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World Service reprieve the latest step in FCO’s rehabilitation

22 June 2011

7:16 PM

22 June 2011

7:16 PM

The BBC World Service has been reprieved. An additional £2.2m will be spent to
preserve the Arabic service, in line with some of the wishes of Foreign Affairs Select Committee Chairman Richard Ottaway and Lord Patten, the chairman of the BBC and occasional consigliere to
David Cameron.

I don’t share the Foreign Office’s sometime view that this is a ‘massive
’, but it is a significant development. Opposition to cuts to the World Service budget came from across the House; but it originated from Tory backbenchers, who were very confident that they would secure a
concession. The subsequent climb down suggests that Downing Street is prepared to consult with and act upon the wishes of the often recalcitrant Right.

Away from Westminster, the decision to preserve the Arabic service specifically is clearly a response to al-Jazeera’s dominant coverage of the Arab Spring, which has come at the World Service’s expense.

Al Jazeera’s triumph was symptomatic of an acute British foreign policy failure on Arab Street. Last year, substantial resources were apparently invested in a ‘conflict avoidance
team’ for the FCO’s North Africa desk; and in February 2010, Vincent Fean, Britain’s ambassador to Tripoli, urged businessmen to invest in the stable Gaddafi regime. It’s little surprise, then, that the Foreign Office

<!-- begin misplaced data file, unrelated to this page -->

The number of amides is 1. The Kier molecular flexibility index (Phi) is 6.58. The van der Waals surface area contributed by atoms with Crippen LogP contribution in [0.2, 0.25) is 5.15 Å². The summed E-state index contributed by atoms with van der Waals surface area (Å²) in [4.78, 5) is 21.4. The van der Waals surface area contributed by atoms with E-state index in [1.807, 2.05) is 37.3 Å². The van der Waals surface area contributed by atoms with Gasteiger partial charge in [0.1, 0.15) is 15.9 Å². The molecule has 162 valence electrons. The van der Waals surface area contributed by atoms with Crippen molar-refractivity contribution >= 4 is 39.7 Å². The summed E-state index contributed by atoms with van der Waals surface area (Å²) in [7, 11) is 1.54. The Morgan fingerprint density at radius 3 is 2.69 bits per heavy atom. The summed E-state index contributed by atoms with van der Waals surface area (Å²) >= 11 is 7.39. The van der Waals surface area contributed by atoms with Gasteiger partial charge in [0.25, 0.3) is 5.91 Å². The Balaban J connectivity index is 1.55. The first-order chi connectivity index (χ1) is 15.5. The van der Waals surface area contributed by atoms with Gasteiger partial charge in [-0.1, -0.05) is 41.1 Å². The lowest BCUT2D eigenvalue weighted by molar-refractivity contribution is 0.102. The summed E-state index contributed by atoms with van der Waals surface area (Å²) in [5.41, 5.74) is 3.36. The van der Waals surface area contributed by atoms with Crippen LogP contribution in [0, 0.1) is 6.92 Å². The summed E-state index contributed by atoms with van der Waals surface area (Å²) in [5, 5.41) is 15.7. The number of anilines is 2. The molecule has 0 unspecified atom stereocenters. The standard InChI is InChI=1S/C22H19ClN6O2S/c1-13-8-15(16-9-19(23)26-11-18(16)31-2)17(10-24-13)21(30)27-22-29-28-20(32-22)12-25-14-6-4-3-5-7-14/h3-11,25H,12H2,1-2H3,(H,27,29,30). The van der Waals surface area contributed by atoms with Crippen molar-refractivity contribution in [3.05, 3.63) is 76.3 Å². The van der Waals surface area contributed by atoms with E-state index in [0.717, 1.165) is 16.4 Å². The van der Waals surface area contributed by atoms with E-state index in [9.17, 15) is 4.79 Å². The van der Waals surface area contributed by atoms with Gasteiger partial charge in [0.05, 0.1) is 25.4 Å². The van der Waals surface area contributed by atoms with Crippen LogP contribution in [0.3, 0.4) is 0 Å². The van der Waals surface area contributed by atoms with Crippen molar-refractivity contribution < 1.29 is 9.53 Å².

tripped into chaos when the revolts broke earlier this year. The FCO has striven to rectify the situation
ever since, to which the salvation of the Arabic service attests.

And the government won’t stop here. Whatever the motivations behind the spat between Downing Street and the MoD, it is plain that Britain still has
global ambitions beyond flogging Rollers to the Calcuttan nouveau riche, and that there are different ways to achieve them. William Hague has admitted that DfID’s ever inflating budget might be
used to fund the World Service (and presumably other instruments that spread democratic and liberal ideals). It may be that this is the start of a ‘massive u-turn’ to make controversial international development work in Britain’s favour; or
at least more obviously than it does now.

PS: For its part, the BBC Trust has reallocated £9m to ensure that the World Service’s short-range operations in Hindi and Somali are preserved for the time being.

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